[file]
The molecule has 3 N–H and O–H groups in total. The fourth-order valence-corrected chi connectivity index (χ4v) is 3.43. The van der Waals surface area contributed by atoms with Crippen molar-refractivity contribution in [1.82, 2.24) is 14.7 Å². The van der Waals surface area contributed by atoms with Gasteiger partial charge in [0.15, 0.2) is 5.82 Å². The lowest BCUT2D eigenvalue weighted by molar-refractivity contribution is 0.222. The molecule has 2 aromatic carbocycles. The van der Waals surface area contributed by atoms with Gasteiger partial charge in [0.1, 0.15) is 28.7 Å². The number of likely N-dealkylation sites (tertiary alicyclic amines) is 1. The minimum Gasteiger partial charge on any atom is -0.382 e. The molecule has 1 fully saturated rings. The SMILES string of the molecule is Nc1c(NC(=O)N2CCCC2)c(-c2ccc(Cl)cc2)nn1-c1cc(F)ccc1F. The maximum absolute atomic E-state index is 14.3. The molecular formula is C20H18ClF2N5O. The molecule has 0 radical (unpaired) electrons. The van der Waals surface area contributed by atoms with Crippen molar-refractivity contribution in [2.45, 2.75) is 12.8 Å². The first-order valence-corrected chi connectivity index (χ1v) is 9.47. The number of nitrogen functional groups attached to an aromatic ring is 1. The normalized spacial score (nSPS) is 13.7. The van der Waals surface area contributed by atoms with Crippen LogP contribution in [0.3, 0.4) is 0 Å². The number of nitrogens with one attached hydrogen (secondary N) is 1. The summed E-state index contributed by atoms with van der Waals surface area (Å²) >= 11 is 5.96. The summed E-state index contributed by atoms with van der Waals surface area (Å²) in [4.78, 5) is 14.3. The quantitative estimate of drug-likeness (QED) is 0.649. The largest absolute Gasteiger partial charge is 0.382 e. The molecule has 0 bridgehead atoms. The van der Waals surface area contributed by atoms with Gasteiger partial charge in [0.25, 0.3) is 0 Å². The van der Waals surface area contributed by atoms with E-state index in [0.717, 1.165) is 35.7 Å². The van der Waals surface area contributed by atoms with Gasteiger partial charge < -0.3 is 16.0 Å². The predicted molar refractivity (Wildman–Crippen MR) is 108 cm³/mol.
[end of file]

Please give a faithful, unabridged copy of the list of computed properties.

The molecule has 3 N–H and O–H groups in total. The fourth-order valence-corrected chi connectivity index (χ4v) is 3.43. The van der Waals surface area contributed by atoms with Crippen molar-refractivity contribution in [1.82, 2.24) is 14.7 Å². The van der Waals surface area contributed by atoms with Gasteiger partial charge in [0.15, 0.2) is 5.82 Å². The lowest BCUT2D eigenvalue weighted by molar-refractivity contribution is 0.222. The molecule has 2 aromatic carbocycles. The van der Waals surface area contributed by atoms with Gasteiger partial charge in [0.1, 0.15) is 28.7 Å². The number of likely N-dealkylation sites (tertiary alicyclic amines) is 1. The minimum Gasteiger partial charge on any atom is -0.382 e. The molecule has 1 fully saturated rings. The SMILES string of the molecule is Nc1c(NC(=O)N2CCCC2)c(-c2ccc(Cl)cc2)nn1-c1cc(F)ccc1F. The maximum absolute atomic E-state index is 14.3. The molecular formula is C20H18ClF2N5O. The molecule has 0 radical (unpaired) electrons. The van der Waals surface area contributed by atoms with Crippen molar-refractivity contribution in [2.45, 2.75) is 12.8 Å². The first-order valence-corrected chi connectivity index (χ1v) is 9.47. The number of nitrogen functional groups attached to an aromatic ring is 1. The normalized spacial score (nSPS) is 13.7. The van der Waals surface area contributed by atoms with Crippen LogP contribution in [0.3, 0.4) is 0 Å². The number of nitrogens with one attached hydrogen (secondary N) is 1. The summed E-state index contributed by atoms with van der Waals surface area (Å²) >= 11 is 5.96. The summed E-state index contributed by atoms with van der Waals surface area (Å²) in [4.78, 5) is 14.3. The quantitative estimate of drug-likeness (QED) is 0.649. The largest absolute Gasteiger partial charge is 0.382 e. The molecule has 0 bridgehead atoms. The van der Waals surface area contributed by atoms with Gasteiger partial charge in [0.25, 0.3) is 0 Å². The van der Waals surface area contributed by atoms with E-state index in [0.717, 1.165) is 35.7 Å². The van der Waals surface area contributed by atoms with Gasteiger partial charge < -0.3 is 16.0 Å². The predicted molar refractivity (Wildman–Crippen MR) is 108 cm³/mol.